The following table defines a general checklist to consider before designing any logo.
Who is your audience?
Determine which people will view this logo and their interests. What’s the product of the company?
What do competitors’ logos look like?
Take a look at some competitors of the company for which you’re designing the logo. How can you make a logo that stands out in a positive way?
Decide the format for the logo.
Since we’re designing logos for the World Wide Web, you’ll need to create either JPEG or GIF images that are 72 dpi, and use RGB color mode. If these logos were for print work, you’d want to use no less than 300 dpi, and use CMYK color mode.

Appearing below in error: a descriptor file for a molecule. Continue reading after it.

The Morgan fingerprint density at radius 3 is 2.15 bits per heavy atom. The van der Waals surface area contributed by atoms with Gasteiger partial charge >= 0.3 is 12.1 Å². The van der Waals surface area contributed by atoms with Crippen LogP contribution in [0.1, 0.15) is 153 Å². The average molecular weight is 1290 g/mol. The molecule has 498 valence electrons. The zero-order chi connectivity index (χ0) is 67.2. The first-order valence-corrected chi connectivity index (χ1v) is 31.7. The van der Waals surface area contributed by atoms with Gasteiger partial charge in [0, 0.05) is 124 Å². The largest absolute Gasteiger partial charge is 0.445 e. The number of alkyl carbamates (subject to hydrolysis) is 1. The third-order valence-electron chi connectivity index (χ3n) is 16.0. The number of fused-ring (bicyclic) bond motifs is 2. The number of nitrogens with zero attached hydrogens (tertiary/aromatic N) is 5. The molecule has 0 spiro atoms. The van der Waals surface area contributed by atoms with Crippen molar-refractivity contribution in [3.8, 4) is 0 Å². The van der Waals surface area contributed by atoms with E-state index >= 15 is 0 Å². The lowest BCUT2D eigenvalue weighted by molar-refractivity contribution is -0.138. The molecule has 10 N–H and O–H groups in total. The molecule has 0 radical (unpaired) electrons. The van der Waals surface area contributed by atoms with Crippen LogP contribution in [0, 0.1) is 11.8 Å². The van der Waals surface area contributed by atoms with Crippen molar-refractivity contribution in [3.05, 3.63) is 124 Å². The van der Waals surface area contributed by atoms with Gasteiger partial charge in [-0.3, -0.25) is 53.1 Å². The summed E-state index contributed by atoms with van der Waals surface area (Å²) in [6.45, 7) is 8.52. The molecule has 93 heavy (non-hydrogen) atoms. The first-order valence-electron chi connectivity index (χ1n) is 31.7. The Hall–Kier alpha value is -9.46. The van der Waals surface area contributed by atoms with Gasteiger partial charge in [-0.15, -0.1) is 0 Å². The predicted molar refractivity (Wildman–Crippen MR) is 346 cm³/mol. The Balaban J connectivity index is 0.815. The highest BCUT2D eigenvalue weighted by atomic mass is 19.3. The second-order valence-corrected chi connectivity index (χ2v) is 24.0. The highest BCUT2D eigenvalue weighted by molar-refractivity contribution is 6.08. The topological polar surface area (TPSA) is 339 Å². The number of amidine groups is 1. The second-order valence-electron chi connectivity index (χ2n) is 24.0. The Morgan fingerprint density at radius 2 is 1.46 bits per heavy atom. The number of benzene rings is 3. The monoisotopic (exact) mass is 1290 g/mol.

For the example in this chapter, we’ll design a logo for an attorney- at-law named Jonathan Bing. Keeping this in mind, let’s go through our requirements:
- Who is your audience? Who goes to see lawyers? Clients seeking legal help or advice visit lawyers. These individuals are probably facing some legal problem, and thus feeling some apprehension, confusion, and stress. A conservative logo with images that invoke justice and confidence will work best. People seeking lawyers probably won’t respond well to cutesy or cartoony text and symbols.
- What do competitors’ logos look like? A quick search on Google for Attorneys at Law brings up a large list of lawyers. Check out a few of their websites. The logos are simple and bold…often using only two colors and simple lines.
- Decide the format for the logo. Since this logo is for Jonathan Bing’s website, we’ll create a JPEG image at 72 dpi.
With that said, let’s jump into Photoshop and get to work!
In this tutorial: